The solution to the problem of grey blacks is to boost blackness by printing other inks under the black ink. This effectively darkens the brightness of the paper over which the black ink will be applied thus making the black "blacker."
Blacker black strategies
There are several ways to making a black blacker:
1) Apply a screen tint of a process color - magenta or cyan down before the black.
2) Apply a mix of process colors - cyan, magenta, and yellow down before the black.
3) Apply two hits of black ink.
The first option is sometimes called a "rich" black, while the second is called a "super" black, and the third a "double black."
With a Rich black the other process ink is usually a 60% tone of cyan. This causes the black to appear “blacker” because the second ink color increases its density. It also makes the black "bluer" which adds to the darker appearance. A 60% magenta could be used instead of cyan to impart a warmer appearing black.
Rich blacks are typically used whenever the image is larger than 1 square inch and smaller than about 9 square inches in area.
A Super black, where 3 process colors underlie the black, is typically used when the black area is larger than about 9 square inches in area. The typical screen percentages are: 50% cyan, 40% magenta, 40% yellow, and 100% black.
In contrast to using a single process color, this screen tint combination preserves the neutral appearance of the black. This screen ink combination also means that the maximum amount of ink in the black amounts to just 230% coverage which should not cause any on-press issues like excessive drying times.
Unfortunately a Super black can be problematic on press because it is used for large black areas while at the same time using the same inks that are used for the color-critical image areas. That can cause a conflict on press if ink densities need to be adjusted to align the image colors with the proof while keeping the Super black neutral and at the correct density. To solve that problem, printers may opt to use two hits of black ink. The first black ink is tied to the CMY of the images, while the second black is independent of the image. That allows the press operator to adjust the CMYK inks as necessary to get good color on the images with the second black ink only being applied where a large area of black is needed. The downside to this strategy is that it turns a 4/C job into a 5/C job (CMYKK) which may increase production costs.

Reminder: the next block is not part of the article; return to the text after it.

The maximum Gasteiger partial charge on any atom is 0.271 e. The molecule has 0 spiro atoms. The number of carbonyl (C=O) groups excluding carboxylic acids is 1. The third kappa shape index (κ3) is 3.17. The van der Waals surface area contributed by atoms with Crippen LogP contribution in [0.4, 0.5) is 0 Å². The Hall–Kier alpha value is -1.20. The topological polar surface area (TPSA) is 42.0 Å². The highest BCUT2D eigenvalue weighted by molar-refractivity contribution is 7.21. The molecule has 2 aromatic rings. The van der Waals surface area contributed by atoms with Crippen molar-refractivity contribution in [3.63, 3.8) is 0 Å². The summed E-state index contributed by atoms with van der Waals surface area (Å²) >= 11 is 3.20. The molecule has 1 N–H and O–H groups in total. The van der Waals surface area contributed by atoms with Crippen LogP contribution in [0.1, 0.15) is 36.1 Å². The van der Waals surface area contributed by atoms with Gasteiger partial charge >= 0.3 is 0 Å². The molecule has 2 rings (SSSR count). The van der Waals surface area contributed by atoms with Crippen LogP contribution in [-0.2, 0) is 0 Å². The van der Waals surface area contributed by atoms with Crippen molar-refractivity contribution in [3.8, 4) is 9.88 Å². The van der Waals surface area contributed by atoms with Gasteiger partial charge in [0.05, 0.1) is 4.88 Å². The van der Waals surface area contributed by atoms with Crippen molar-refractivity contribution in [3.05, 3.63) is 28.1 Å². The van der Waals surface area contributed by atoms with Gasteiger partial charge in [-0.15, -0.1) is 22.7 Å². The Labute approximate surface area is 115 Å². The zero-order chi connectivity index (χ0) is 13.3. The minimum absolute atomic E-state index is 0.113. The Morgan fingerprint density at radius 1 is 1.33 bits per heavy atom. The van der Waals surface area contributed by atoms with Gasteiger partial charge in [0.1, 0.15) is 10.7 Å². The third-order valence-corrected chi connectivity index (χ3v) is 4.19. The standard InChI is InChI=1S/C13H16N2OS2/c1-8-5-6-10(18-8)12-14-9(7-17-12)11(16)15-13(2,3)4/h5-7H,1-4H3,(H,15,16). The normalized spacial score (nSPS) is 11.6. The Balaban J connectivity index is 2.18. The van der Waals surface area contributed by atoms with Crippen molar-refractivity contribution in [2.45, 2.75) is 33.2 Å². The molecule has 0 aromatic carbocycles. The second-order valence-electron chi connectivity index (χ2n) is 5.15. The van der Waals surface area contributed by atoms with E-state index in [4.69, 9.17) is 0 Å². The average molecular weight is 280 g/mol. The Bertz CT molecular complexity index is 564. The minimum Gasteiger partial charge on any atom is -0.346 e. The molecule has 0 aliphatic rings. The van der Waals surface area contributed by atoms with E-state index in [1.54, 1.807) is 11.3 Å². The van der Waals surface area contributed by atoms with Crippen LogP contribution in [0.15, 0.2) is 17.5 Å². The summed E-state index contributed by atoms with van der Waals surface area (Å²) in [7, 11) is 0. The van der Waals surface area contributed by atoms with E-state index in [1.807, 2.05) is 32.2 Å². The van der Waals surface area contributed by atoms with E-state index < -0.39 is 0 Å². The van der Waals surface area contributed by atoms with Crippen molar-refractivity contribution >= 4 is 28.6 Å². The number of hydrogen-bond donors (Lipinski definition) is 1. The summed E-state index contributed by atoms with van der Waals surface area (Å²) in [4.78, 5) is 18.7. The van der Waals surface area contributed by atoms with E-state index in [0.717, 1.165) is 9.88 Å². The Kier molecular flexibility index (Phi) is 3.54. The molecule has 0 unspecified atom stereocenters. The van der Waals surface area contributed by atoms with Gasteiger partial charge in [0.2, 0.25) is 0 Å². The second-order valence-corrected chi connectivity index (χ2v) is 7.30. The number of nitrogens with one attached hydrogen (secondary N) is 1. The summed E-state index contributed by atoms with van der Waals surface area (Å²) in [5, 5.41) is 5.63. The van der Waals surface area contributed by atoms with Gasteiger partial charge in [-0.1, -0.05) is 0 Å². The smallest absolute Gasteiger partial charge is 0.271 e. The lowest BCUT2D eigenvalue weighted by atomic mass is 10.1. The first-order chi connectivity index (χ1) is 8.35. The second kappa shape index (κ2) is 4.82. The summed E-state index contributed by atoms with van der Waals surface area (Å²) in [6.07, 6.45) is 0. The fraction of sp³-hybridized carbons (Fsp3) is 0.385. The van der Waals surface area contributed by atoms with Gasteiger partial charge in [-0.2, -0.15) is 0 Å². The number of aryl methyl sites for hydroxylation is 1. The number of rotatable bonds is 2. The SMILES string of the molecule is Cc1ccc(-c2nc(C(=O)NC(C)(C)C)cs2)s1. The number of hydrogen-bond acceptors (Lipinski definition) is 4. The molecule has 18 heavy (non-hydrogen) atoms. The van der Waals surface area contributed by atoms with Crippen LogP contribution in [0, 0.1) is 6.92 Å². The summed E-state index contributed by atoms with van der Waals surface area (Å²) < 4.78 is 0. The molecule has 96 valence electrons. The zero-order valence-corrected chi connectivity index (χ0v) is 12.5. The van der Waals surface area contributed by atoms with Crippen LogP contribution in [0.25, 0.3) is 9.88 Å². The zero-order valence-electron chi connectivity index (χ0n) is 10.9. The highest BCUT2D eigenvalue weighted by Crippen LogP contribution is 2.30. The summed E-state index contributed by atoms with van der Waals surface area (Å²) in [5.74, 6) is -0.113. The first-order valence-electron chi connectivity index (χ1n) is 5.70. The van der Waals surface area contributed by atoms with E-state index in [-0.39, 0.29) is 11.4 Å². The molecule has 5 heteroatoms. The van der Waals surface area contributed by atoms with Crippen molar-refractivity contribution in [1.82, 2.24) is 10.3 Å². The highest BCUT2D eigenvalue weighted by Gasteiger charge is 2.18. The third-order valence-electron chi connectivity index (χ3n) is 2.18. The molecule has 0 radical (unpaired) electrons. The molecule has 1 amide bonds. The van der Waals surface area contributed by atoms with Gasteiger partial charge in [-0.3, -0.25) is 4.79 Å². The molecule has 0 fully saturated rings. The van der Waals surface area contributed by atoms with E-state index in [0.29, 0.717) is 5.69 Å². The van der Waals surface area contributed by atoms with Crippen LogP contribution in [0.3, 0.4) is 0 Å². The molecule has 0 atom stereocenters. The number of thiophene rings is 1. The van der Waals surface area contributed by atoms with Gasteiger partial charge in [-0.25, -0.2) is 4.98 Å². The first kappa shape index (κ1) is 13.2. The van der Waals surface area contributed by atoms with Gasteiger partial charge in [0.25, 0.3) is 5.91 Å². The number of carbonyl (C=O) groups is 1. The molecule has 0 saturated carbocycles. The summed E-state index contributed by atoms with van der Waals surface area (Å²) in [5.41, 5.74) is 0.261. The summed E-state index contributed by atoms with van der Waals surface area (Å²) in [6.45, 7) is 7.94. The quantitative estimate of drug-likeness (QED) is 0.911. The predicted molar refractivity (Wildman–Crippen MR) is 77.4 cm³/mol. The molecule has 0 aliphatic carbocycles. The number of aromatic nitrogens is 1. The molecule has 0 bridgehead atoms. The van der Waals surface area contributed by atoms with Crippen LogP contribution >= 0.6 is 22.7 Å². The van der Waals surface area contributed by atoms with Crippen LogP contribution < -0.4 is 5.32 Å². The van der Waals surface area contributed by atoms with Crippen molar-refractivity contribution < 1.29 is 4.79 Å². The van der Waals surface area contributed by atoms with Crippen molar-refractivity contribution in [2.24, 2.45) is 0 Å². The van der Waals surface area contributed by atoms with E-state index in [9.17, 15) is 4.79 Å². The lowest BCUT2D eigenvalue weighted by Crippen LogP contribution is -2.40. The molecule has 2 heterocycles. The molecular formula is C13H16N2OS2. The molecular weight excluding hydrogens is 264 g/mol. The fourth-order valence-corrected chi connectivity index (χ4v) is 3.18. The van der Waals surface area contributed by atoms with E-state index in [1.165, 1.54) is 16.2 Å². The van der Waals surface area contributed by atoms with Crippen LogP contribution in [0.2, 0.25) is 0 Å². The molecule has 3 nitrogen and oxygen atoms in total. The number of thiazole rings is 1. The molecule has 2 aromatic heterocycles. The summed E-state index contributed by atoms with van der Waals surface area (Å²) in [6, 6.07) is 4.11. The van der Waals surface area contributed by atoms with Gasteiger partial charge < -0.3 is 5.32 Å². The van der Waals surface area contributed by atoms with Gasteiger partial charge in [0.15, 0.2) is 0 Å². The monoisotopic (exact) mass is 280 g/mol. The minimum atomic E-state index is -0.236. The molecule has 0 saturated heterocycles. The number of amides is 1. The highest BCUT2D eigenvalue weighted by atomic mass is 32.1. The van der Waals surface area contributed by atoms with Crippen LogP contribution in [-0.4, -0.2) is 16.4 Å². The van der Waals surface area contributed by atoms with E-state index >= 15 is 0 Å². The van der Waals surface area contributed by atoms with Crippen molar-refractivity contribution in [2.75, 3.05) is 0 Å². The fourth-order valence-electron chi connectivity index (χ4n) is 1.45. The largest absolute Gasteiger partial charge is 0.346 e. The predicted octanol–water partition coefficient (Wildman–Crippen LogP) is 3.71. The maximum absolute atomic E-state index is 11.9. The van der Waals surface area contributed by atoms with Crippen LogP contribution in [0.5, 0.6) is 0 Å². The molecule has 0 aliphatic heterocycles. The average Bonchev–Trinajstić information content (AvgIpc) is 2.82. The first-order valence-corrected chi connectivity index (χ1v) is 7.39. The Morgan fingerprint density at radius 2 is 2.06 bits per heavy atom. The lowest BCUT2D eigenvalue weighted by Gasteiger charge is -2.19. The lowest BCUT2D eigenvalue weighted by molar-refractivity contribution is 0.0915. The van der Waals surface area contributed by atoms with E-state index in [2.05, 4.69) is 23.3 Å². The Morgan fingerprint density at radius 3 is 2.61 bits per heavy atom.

The black booby trap
On a computer monitor, there is only one way to represent black - the screen is black when there is no light coming from the display. So a 100% black, a Rich black, a Super black, and two hits of black will all appear the same on screen.
Because the on-screen appearance of the black may appear the same despite being made up of different screen tint combinations it is critical that the Rich, or Super black be clearly identified as such in the custom color menus of page layout and illustration applications. Create the color and name it according to its function and make up. E.g. Black for standard process black, "RichBlack 100K60C" and "SuperBlack 100K50C40M40Y"